Home Health Breast cancer awareness:
Breast cancer awareness:
Written by Ken Chisholm, RN; BS; CNOR; CRNFA; OPA   
Thursday, 09 September 2010 13:59
Take time to get educated, get tested & get involved

“You Can Smell Autumn”
I spent quite a while trying to find a title for this month’s article, as it’s a bit of a break from the usual regurgitation of medical facts, diseases, conditions and treatments but there just comes a time…

As we begin to wind down from our summer activities, there is one upcoming activity that bears tribute; the Susan G. Komen breast cancer Race for the Cure. It’s a very special activity to me because breast cancer has personally touched my life. The importance of breast cancer education and awareness cannot be understated, and I thank you in advance for allowing me to share these thoughts with you.

I remember it like it was yesterday…

At Christmastime in 1995. I received a phone call from my “Big Sis” leveling the news upon me. “I just came from the doctor and I have breast cancer.” She had found a “lump” on her breast some weeks before and had a recent biopsy. To this day, I don’t remember my response, if I indeed had one. That phone call marked the beginning of what can only be described as a long frightening journey, especially for her, with absolutely no idea how this journey would unfold. The biopsy results must have been the worst Christmas present a person could receive.


That was almost 15 years ago. After the diagnosis, there were the usual million questions we all had, as well as the dark one we didn’t really verbalize. What’s next? What do we do now? And while we as a family were trying to find ways to come to grips with all this new information, my big sis assumed a “take charge” attitude and said “I’m going to fight this, and beat this.”

It was her strength and determination that actually calmed the rest of us, knowing that inside she must have been terrified. My clinical knowledge and experience was coming to haunt me now. Thirty-plus years in the health care field – I knew what was happening. She underwent the mastectomy, tissue expanders and reconstruction procedures that must have been so uncomfortable that I can only imagine what it took for her to get through it all.

Fast forward to Spring 2007. After 12 years of fighting not only the disease, but health insurance companies, co-pays, co-insurance and attitudes and navigating unknown waters of the health care system mostly on her own, Big Sis had been enjoying a state of remission, or suppression; call it what you like. She had been on hormone-suppressing medication and in January of 2008, received what was essentially the last treatment in the protocol.

I was working out of town at the time and commuting between Oregon and Sandusky. One sunny lazy spring afternoon, while driving home, I got a call on my call phone. “My cancer’s back” was all I heard, all I remember hearing. A curious “pimple” on her previous mastectomy scar turned out to be malignant. Yes, the dreaded “recurrence.”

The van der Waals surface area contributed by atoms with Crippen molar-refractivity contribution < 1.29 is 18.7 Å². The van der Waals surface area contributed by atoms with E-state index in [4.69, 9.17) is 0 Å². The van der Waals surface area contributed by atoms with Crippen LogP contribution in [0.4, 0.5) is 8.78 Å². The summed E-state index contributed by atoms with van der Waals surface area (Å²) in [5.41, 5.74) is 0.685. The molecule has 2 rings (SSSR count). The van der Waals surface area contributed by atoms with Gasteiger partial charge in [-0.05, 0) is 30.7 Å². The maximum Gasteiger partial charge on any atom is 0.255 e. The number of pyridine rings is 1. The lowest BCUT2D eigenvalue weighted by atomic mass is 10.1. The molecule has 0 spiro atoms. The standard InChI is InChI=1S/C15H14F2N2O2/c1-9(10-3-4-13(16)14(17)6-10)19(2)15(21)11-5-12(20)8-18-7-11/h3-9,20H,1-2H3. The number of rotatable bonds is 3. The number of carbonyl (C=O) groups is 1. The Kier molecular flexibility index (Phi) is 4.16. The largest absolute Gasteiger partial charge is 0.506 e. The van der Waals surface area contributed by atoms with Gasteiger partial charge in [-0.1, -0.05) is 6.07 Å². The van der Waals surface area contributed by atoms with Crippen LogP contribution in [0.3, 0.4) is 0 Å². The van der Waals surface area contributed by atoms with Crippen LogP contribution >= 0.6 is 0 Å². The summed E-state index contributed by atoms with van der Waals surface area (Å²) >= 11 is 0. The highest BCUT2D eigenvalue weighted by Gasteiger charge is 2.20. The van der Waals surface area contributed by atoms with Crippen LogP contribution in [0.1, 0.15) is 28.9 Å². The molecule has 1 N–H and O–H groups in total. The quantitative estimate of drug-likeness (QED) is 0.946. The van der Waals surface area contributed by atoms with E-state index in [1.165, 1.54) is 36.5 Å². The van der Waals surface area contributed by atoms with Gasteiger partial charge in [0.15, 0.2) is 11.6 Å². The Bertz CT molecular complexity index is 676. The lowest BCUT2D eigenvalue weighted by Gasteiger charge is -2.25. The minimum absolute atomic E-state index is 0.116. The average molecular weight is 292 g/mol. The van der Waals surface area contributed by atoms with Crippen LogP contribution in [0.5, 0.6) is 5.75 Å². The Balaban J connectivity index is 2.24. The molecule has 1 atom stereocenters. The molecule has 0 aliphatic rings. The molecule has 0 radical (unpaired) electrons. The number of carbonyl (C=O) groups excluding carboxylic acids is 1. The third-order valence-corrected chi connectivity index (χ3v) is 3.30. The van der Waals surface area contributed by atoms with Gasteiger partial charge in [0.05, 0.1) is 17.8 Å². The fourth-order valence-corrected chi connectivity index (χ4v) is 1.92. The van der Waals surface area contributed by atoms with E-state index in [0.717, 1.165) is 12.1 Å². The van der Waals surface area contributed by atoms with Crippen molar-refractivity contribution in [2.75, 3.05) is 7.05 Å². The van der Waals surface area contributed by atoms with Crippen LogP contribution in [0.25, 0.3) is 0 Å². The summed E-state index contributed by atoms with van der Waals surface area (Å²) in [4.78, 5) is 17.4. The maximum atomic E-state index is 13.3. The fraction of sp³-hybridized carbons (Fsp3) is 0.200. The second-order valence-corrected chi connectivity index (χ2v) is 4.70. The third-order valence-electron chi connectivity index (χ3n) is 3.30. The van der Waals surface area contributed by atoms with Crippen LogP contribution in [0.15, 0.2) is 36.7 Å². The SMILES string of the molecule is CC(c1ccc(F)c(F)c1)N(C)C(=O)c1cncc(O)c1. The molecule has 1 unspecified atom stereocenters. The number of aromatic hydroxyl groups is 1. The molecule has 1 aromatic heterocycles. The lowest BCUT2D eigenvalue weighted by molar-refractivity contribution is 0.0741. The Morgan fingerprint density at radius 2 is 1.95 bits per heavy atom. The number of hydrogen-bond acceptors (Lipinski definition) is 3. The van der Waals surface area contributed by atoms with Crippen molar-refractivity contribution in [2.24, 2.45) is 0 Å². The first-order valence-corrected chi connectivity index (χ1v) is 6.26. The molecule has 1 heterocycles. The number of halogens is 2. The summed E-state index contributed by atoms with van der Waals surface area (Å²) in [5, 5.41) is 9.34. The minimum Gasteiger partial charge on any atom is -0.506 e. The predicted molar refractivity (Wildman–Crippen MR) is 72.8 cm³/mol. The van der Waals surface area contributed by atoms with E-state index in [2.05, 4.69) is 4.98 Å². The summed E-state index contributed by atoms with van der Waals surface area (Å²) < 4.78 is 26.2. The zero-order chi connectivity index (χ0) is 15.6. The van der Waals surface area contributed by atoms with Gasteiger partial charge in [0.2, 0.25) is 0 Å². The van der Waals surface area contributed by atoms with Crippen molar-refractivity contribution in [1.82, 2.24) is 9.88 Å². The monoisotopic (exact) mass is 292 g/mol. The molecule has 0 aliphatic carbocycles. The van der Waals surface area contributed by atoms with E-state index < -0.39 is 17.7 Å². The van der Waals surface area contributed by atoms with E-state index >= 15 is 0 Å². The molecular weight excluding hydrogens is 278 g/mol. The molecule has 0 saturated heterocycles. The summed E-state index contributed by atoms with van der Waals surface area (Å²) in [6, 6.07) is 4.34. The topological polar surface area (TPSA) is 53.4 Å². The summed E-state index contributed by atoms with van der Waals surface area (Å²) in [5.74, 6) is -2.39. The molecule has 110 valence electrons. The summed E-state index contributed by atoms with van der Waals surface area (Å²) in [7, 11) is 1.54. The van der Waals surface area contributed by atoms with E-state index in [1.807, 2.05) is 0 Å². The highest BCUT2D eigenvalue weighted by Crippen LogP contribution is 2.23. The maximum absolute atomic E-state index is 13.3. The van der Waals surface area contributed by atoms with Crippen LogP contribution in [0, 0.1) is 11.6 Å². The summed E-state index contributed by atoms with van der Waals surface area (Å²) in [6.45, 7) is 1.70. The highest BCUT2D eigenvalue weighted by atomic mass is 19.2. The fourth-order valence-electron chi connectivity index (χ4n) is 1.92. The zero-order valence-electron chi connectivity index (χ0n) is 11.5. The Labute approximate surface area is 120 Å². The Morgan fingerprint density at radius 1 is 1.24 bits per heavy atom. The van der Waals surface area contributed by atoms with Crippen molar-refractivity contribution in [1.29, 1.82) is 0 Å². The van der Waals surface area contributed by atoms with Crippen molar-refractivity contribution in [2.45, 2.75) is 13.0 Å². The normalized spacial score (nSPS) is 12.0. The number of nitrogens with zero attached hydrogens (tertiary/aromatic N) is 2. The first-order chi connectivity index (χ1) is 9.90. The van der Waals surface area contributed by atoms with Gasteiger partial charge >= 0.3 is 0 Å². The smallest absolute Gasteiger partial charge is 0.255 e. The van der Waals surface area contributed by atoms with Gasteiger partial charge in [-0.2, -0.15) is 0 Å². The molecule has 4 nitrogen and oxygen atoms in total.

What followed over the next several months was a swirling whirlwind of activity including bone scans, chemotherapy and hair loss.

During the late summer and early fall months I would talk with my Big Sis in the evenings when I would stay over in Sandusky. She’d listen to me complain about my job and spew other purely selfish and ultimately meaningless rhetoric. She cut me short one day and simply said “I love August and September. Want to know why?

“It’s because you can smell autumn – the cut fields, turning leaves, cool evenings, the harvests, all sorts of things,” she said.

And then she hit me between the eyes.

She halted one of my complaining moments and merely said, “You forget who’s really in charge of everything. You may be steering the ship, but the course has been set out for you,” she said. That sparked a series of conversations about faith, life and death.

Karen Sue Chisholm died Dec. 29, 2008 at the age of 60 after a 13-year-long battle with metastatic breast cancer. She was a true survivor. The cancer had made her become an educated patient/consumer, a self-advocate, fighter, teacher… an inspiration. If it weren’t for the local chapter of the Susan G. Komen organization, she would have been lost. Their compassion, commitment, knowledge and support are unparalleled.

You know, I could find some way to incorporate some clinical or orthopedic mishmash into this article, like how breast cancer spreads to bones and how it increases the risk of pathologic fractures, but the focus of respect should be on this wonderful organization – the Susan G. Komen for the Cure and the people they serve, like “Big Sis,” for whom this race is held each year.

According to the American Cancer Society, in 2009, over 190,000 women were diagnosed with invasive breast cancer. Early screening and detection is critical to improving survivorship.

Get tested. Get educated. Get involved.

“I know God will not give me anything I can’t handle. I just wish that He didn’t trust me so much.” – Mother Teresa

Here’s to you, my Big Sis.

For more information, visit: and

Chisholm’s expertise in nursing, orthopedics and surgery spans more than 30 years. For more information on orthopedic-related topics, visit Submit questions or comments to Ken at This e-mail address is being protected from spambots. You need JavaScript enabled to view it .



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